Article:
Last July, the government published an All-Island Rail Review proposing a transformation of the current train system through electrification, faster speeds, improved frequency, and new routes for people and freight. It might also have included the preservation and restoration of many old buildings associated with that mode of travel, such as this one, the Mountrath and Castletown railway station in County Laois. It was designed by Sancton Wood, an English-born architect who in 1845 was responsible for Kingsbridge (now Heuston) Station in Dublin, built for the Great Southern & Western Railway Co., which then commissioned him to design smaller stations along the company’s route to Limerick Junction. Most of these buildings were in the Gothic style seen here and some are still in use but not this one which closed in 1976 and has since fallen into its present state of dereliction.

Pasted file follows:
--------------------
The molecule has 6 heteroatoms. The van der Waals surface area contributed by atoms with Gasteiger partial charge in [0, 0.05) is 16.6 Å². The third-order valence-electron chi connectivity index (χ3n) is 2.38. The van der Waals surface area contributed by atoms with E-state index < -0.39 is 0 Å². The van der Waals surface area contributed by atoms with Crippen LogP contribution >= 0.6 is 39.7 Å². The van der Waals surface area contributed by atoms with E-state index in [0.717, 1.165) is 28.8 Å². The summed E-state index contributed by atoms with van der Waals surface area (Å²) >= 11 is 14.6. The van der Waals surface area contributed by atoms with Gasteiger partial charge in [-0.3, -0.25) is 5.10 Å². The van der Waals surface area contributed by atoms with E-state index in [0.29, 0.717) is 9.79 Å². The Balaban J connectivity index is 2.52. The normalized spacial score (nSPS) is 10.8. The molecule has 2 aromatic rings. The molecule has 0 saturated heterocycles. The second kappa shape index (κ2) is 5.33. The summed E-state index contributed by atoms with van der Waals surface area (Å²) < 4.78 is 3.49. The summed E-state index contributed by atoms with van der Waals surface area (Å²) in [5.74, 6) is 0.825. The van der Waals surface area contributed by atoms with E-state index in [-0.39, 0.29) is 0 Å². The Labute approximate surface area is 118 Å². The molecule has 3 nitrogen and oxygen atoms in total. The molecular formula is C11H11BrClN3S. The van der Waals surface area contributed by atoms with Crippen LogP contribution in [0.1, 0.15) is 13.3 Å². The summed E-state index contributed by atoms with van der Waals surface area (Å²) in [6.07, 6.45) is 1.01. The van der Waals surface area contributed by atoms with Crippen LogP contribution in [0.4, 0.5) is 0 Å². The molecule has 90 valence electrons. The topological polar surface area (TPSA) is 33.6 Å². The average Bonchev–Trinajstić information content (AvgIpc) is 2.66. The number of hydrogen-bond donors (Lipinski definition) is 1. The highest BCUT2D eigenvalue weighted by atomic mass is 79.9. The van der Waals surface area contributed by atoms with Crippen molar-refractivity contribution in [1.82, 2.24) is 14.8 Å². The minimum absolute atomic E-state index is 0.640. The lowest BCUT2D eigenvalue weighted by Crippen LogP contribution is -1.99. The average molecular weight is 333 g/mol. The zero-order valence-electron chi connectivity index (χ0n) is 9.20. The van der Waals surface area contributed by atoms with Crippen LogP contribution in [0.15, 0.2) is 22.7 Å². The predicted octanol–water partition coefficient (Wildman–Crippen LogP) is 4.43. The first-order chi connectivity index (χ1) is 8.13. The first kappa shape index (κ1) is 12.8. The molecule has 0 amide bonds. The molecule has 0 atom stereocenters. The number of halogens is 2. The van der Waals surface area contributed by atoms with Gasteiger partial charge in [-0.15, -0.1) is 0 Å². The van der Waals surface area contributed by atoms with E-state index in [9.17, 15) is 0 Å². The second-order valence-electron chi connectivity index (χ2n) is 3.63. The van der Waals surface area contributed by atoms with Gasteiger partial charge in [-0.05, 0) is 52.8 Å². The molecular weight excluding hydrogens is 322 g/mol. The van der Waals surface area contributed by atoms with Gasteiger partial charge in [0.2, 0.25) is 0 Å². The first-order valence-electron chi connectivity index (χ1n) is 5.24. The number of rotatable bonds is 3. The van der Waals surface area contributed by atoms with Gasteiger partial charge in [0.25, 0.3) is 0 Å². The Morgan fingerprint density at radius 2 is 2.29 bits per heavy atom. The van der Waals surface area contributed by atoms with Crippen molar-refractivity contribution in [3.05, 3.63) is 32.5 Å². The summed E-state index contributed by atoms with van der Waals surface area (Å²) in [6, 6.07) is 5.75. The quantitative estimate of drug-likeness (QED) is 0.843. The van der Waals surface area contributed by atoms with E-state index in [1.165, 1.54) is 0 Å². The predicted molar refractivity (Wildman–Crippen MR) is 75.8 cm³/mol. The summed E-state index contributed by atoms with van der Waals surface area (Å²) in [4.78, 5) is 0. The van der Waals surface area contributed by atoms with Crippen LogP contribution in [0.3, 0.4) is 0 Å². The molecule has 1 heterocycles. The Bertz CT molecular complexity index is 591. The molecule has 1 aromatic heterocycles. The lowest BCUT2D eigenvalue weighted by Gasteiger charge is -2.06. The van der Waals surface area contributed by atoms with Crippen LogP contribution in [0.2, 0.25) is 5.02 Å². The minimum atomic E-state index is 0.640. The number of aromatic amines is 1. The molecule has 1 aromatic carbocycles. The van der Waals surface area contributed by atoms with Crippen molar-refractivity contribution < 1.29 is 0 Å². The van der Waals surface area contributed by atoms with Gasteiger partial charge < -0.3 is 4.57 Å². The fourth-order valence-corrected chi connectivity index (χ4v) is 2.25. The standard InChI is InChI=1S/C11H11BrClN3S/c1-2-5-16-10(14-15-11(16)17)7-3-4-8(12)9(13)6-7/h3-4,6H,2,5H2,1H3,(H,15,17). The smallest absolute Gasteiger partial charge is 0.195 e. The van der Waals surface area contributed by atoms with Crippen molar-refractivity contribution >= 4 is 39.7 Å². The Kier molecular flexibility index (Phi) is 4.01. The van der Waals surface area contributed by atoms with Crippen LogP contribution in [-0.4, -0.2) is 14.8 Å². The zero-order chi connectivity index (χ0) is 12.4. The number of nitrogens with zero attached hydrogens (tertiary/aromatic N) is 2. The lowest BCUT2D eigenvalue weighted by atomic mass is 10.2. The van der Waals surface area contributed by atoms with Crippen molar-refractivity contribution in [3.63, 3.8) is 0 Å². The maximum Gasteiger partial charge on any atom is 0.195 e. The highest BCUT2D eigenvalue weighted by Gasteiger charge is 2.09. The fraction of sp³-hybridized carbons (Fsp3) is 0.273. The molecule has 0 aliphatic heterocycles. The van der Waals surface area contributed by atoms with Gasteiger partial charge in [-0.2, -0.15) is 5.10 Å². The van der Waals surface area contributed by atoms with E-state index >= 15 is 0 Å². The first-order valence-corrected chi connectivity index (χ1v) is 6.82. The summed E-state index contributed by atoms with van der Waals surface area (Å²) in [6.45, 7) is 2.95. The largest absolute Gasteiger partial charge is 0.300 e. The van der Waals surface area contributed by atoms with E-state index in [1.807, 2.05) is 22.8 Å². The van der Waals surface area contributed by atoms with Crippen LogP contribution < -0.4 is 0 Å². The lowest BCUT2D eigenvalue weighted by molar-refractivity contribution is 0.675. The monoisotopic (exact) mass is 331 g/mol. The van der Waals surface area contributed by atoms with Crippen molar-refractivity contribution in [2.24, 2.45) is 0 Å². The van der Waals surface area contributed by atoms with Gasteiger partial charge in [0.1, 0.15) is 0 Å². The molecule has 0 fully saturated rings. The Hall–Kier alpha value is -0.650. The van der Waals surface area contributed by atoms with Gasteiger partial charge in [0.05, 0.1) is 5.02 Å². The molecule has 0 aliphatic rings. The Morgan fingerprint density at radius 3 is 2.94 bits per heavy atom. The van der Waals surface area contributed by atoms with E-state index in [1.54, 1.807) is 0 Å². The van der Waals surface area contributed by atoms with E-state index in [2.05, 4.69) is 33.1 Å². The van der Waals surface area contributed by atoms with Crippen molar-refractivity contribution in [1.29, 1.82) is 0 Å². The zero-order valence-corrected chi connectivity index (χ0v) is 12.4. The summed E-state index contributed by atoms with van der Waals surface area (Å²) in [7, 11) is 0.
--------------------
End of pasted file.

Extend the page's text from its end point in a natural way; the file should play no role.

The platform and what remains of the former station alongside the railway line that once passed through Nobber, County Meath. Operated by the Midland and Great Western Railway Company, the line opened in 1872 and ran between Navan and Kingscourt, County Cavan. Like a great many other branch lines, it was never particularly successful commercially but at a time when other forms of transport were limited, provided a valuable means of travel in this part of the country. The line was closed to passenger traffic in 1947 but continued to be used for movement of freight although this station closed altogether in 1963. The station has since fallen into its present dereliction but an adjacent warehouse is used for storing machinery.